Down the rabbit hole

Published date13 September 2022
Publication titleSignal
PRACTICE, it’s said, makes perfect. However, when it comes to the big moments in life — troubling confessions, difficult conversations or childraising, say — you only get one shot to get it right. But what if you could rehearse these big moments in advance? To identify, work through and eliminate all the potential variables that could go wrong in an effort to make sure such monumentally important events go according to plan

This is the concept behind comedian Nathan Fielder’s new series The Rehearsal. Fielder came to prominence with his quasi-reality show Nathan for You. This saw the comedian playing an exaggerated version of himself and posing as a business guru who ‘‘helped’’ struggling business owners get back on track with audaciously bizarre and elaborate plans that were, without fail, absolutely terrible ideas.

The Rehearsal can be likened to being Nathan for You only for life problems. However, as the docu-series goes on it almost becomes Nathan for Nathan, as Fielder inserts himself into a multi-episodic rehearsal and proceeds to have something of an existential crisis as he attempts to work his way through it.

It all starts off innocently enough when the socially awkward Fielder agrees to help Kor, a teacher and pub quiz enthusiast, come clean to Tricia, a member of his quiz team, about a lie he’s been living.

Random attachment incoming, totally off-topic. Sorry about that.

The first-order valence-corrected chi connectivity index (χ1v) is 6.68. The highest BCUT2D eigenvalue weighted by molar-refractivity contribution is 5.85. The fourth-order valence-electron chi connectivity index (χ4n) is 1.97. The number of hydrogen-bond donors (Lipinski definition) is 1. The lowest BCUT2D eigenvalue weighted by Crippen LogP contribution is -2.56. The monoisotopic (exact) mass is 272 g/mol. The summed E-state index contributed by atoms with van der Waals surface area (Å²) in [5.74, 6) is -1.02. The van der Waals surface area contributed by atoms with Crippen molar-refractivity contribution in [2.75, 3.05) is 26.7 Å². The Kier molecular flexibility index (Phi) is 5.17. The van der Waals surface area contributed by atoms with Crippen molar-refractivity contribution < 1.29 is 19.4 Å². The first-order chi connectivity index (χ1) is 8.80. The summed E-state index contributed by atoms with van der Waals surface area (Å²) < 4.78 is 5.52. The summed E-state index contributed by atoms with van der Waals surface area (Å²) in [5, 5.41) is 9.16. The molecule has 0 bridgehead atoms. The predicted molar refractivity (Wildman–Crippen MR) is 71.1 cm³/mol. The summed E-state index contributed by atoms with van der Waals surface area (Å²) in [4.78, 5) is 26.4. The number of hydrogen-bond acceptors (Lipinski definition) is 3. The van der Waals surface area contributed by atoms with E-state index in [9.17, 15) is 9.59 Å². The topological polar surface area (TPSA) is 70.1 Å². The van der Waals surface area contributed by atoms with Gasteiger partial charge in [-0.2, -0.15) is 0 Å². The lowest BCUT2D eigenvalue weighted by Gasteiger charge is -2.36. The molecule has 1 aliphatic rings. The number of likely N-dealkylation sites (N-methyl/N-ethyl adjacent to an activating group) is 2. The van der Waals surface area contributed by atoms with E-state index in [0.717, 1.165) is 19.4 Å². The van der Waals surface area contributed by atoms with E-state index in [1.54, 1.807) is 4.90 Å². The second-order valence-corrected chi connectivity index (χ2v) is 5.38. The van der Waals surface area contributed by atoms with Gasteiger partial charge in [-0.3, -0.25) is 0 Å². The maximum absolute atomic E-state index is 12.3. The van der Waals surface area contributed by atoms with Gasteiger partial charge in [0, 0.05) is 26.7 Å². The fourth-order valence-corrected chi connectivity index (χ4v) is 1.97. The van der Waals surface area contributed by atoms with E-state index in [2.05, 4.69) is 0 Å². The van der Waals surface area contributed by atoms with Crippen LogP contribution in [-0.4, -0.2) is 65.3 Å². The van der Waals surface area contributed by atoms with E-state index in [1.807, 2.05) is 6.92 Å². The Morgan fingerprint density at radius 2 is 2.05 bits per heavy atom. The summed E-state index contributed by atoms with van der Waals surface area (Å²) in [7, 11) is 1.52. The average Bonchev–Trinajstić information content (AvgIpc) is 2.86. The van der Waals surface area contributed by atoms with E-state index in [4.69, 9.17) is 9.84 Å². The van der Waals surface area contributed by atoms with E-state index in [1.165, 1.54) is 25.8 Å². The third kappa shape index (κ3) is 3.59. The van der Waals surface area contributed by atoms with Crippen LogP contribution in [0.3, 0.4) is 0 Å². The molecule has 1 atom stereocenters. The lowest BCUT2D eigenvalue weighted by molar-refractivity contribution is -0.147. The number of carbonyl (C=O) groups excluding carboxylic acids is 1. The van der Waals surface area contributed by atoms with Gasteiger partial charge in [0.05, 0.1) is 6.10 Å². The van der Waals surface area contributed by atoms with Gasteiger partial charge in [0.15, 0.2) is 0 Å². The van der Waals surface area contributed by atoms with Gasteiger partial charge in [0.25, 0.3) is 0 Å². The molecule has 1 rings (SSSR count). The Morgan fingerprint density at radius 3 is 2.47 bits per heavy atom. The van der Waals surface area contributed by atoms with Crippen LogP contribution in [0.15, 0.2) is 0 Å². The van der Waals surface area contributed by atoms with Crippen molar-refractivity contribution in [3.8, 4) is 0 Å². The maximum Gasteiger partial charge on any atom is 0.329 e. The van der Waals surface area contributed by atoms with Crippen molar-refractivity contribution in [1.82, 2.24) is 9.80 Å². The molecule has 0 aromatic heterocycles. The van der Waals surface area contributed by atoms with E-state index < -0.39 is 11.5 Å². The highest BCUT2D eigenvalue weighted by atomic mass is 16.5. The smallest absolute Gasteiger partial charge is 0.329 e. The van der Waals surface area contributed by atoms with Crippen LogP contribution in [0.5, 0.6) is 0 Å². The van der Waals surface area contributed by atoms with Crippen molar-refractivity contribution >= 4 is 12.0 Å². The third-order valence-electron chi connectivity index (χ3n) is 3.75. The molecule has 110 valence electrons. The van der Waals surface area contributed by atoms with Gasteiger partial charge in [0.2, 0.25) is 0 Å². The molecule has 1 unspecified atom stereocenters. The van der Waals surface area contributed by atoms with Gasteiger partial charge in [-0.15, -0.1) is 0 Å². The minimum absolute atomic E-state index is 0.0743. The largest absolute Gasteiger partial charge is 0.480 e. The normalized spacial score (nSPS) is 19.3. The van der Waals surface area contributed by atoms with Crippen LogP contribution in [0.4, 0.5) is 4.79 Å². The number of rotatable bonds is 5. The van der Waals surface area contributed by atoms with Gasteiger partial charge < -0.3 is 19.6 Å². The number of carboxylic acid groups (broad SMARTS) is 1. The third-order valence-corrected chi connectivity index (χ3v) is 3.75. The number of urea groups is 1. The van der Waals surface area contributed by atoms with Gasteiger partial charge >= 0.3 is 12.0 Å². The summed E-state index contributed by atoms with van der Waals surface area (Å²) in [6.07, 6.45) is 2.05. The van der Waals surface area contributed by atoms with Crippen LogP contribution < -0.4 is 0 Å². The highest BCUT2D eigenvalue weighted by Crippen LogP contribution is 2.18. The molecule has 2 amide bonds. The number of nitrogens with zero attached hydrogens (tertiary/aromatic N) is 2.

To this end, Fielder perfectly re-creates the bar where the quiz is held and begins running Kor through simulations of how the confession may pan out, with actors playing various roles. Nothing is left to chance, from the table Kor and Tricia will sit at, to the drinks he’ll order them and even Kor’s greeting and topics of conversation he’ll introduce before the big moment.

As Kor runs through the confession time and time again, trying different ways of saying the same thing or troubleshooting things like Tricia interrupting him or what to do if people are sitting at his table; Fielder hovers in the background, his now much-meme’d laptop holster strapping his computer to his chest, as he evaluates and reconsiders how Kor should react as situations arise.

It’s incredibly funny, even as it pushes cringe humour into whole new levels of uncomfortableness. The show invites you to laugh at Kor’s cluelessness as he bumbles his way through Fielder’s labyrinthine rehearsal plans, but also leaves you feeling bad about it. Kor’s an odd dude who exceeds Fielder for social awkwardness. Only Fielder is playing a part and Kor isn’t.

Unless, maybe, he is?


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